MMA and Muay Thai: A Look Back

When competition mixed martial arts (in particular, the Ultimate Fighting Championship) was still in its infancy, rules and regulations were unheard of. Matches were no-holds-barred, players were allowed to strike at the groin, or headbutt and fish-hook if they can. The aim was to recreate the feel of a real-world fight scenario, and see which martial arts are well-suited for bashing it out on the streets.

This did not sit well with the general public, of course. Rules were introduced, the sport became much safer and therefore, more “acceptable” in the public eye. But the first few UFCs did manage to demonstrate to the public what kind of martial arts were effective both in the ring and in the streets. For grappling, it was Brazilian Jiu Jitsu. In fact, the first UFC Champion was BJJ master Royce Gracie from the prominent Gracie family in Brazil. For striking, it was kickboxing and Muay Thai. From thereon, the art of Muay Thai managed to rise from obscurity into one of the world’s foremost martial arts. It became the “base” striking style of choice for many MMA fighters.

Muay Thai Effectiveness in MMA

The Effectiveness of Muay Thai in MMA

1. Unlike boxing, that solely focuses on punches, or Taekwondo, for kicks, Muay Thai is an all-around system. It’s not called the “Art of Eight Limbs” for nothing. You have kicks, punches, elbows, and knees. You also get a repertoire of clinching techniques that can prove deadly to in-fighters who don’t know how to defend against them.

2. Muay Thai is relatively straightforward and very easy-to-learn (yet hard to master). Kicks that are commonly used by Muay Thai fighters include basic low and middle roundhouses, as well as teeps (punch kicks thrown either from the front or back leg). Punches are adapted from Western boxing, with jabs, hooks, straights, and uppercuts. No fancy acrobatics. It’s all about efficiency and devastating power.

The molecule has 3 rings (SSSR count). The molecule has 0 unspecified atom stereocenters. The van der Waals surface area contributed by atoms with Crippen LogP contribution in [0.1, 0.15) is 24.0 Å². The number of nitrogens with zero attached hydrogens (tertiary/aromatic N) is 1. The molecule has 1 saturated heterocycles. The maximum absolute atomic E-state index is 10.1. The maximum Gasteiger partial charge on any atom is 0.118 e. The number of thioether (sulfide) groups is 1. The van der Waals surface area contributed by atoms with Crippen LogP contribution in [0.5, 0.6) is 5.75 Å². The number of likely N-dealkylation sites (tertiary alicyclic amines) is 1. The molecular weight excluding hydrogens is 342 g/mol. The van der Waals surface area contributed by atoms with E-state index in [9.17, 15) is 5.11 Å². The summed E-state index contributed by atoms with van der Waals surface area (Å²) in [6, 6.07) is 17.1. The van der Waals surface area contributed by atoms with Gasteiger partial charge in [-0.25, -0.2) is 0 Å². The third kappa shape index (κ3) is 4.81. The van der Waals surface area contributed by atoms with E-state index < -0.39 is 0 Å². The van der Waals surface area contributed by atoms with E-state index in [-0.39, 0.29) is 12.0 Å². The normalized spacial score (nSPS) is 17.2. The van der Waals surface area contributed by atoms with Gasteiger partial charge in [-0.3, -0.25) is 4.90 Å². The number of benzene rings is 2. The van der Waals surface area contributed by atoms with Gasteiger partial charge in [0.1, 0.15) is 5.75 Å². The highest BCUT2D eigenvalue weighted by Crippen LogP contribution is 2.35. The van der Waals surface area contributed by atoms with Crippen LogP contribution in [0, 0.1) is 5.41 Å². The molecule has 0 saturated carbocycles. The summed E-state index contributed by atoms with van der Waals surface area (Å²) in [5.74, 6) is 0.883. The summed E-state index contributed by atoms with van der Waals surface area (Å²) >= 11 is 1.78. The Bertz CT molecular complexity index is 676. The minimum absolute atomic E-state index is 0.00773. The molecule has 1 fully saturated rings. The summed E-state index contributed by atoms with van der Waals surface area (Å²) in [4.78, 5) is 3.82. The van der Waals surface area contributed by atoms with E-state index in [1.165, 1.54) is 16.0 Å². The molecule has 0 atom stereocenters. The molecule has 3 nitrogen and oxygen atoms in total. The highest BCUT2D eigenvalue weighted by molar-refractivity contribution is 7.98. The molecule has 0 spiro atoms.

3. Muay Thai does away with the unessentials. A single technique, like the roundhouse, is practiced endlessly. Muay Thai fighters are also expected to absorb much of the punches and kicks that are thrown at them in the ring, so their cardio and general physical toughness are top notch.

Adapting Muay Thai for MMA

But like all other martial arts, pure Muay Thai alone wouldn’t cut it in most MMA matches. Muay Thai effectiveness in MMA is dependent upon the fighter’s ability to adapt some of its most essential techniques to the situation inside the Octagon. For example, here are the usual differences between pure Muay Thai and the Muay Thai that is usally practiced in MMA.

1. Muay Thai puts an emphasis on hip rotation. This makes for strongers kicks, at the expense of speed and the ability to rebound back to initial stance. This can be dangerous in MMA when you can easily be countered with a punch or a takedown. Most Muay Thai MMA fighters don’t put as much hip rotation into their kicks to avoid these kinds of risks.

2. Another problem would be the Muay Thai stance. Muay Thai fighters fight in an almost upright position with much of their weight on their back leg, so that kicks can be easily thrown and checked. This leaves them high at risk for takedowns. To counter this, the stance should be widened a bit, with the weight more evenly distributed on each leg (kind of similar to a Karate stance).

3. Footwork and head weaving are almost non-existent in Muay Thai. Muay Thai fighters are trained to absorb much damage and to trade kicks and punches with their opponents. This kind of mindset wouldn’t do well in MMA. One could cross-train in boxing to learn how to apply these techniques in MMA matches.

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